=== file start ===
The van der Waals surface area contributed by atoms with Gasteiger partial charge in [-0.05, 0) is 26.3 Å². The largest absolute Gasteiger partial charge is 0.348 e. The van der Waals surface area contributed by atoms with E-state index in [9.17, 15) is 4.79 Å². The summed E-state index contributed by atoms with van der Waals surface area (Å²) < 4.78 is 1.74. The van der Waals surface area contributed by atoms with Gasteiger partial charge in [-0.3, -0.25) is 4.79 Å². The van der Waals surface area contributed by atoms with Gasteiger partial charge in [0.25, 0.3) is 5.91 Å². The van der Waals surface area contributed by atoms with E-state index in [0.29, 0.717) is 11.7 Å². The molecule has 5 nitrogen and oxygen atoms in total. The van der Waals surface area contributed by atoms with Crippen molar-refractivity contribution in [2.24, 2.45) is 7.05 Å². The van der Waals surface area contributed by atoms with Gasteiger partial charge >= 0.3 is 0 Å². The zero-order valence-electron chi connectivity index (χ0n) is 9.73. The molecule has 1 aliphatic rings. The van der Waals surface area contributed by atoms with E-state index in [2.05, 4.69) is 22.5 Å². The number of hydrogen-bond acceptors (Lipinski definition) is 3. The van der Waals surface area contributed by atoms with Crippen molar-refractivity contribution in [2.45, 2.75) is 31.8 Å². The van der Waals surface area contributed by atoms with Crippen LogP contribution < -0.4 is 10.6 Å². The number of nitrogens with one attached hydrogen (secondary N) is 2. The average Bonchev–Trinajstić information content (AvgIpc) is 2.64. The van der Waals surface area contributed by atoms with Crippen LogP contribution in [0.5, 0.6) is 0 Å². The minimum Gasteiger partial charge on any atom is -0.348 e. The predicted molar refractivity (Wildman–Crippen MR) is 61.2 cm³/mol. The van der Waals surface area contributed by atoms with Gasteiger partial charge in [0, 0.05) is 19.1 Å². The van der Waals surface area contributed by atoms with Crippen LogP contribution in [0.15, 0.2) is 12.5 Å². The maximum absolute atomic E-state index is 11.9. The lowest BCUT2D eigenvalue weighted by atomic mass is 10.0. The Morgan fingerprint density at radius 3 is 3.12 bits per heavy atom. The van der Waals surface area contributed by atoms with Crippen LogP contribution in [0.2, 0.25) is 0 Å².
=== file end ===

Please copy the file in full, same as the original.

The van der Waals surface area contributed by atoms with Gasteiger partial charge in [-0.05, 0) is 26.3 Å². The largest absolute Gasteiger partial charge is 0.348 e. The van der Waals surface area contributed by atoms with E-state index in [9.17, 15) is 4.79 Å². The summed E-state index contributed by atoms with van der Waals surface area (Å²) < 4.78 is 1.74. The van der Waals surface area contributed by atoms with Gasteiger partial charge in [-0.3, -0.25) is 4.79 Å². The van der Waals surface area contributed by atoms with Gasteiger partial charge in [0.25, 0.3) is 5.91 Å². The van der Waals surface area contributed by atoms with E-state index in [0.29, 0.717) is 11.7 Å². The molecule has 5 nitrogen and oxygen atoms in total. The van der Waals surface area contributed by atoms with Crippen molar-refractivity contribution in [2.24, 2.45) is 7.05 Å². The van der Waals surface area contributed by atoms with Gasteiger partial charge >= 0.3 is 0 Å². The zero-order valence-electron chi connectivity index (χ0n) is 9.73. The molecule has 1 aliphatic rings. The van der Waals surface area contributed by atoms with E-state index in [2.05, 4.69) is 22.5 Å². The number of hydrogen-bond acceptors (Lipinski definition) is 3. The van der Waals surface area contributed by atoms with Crippen molar-refractivity contribution in [2.45, 2.75) is 31.8 Å². The van der Waals surface area contributed by atoms with Crippen LogP contribution < -0.4 is 10.6 Å². The number of nitrogens with one attached hydrogen (secondary N) is 2. The average Bonchev–Trinajstić information content (AvgIpc) is 2.64. The van der Waals surface area contributed by atoms with Crippen LogP contribution in [0.5, 0.6) is 0 Å². The minimum Gasteiger partial charge on any atom is -0.348 e. The predicted molar refractivity (Wildman–Crippen MR) is 61.2 cm³/mol. The van der Waals surface area contributed by atoms with Gasteiger partial charge in [0, 0.05) is 19.1 Å². The van der Waals surface area contributed by atoms with Crippen LogP contribution in [0.15, 0.2) is 12.5 Å². The maximum absolute atomic E-state index is 11.9. The lowest BCUT2D eigenvalue weighted by atomic mass is 10.0. The Morgan fingerprint density at radius 3 is 3.12 bits per heavy atom. The van der Waals surface area contributed by atoms with Crippen LogP contribution in [0.2, 0.25) is 0 Å².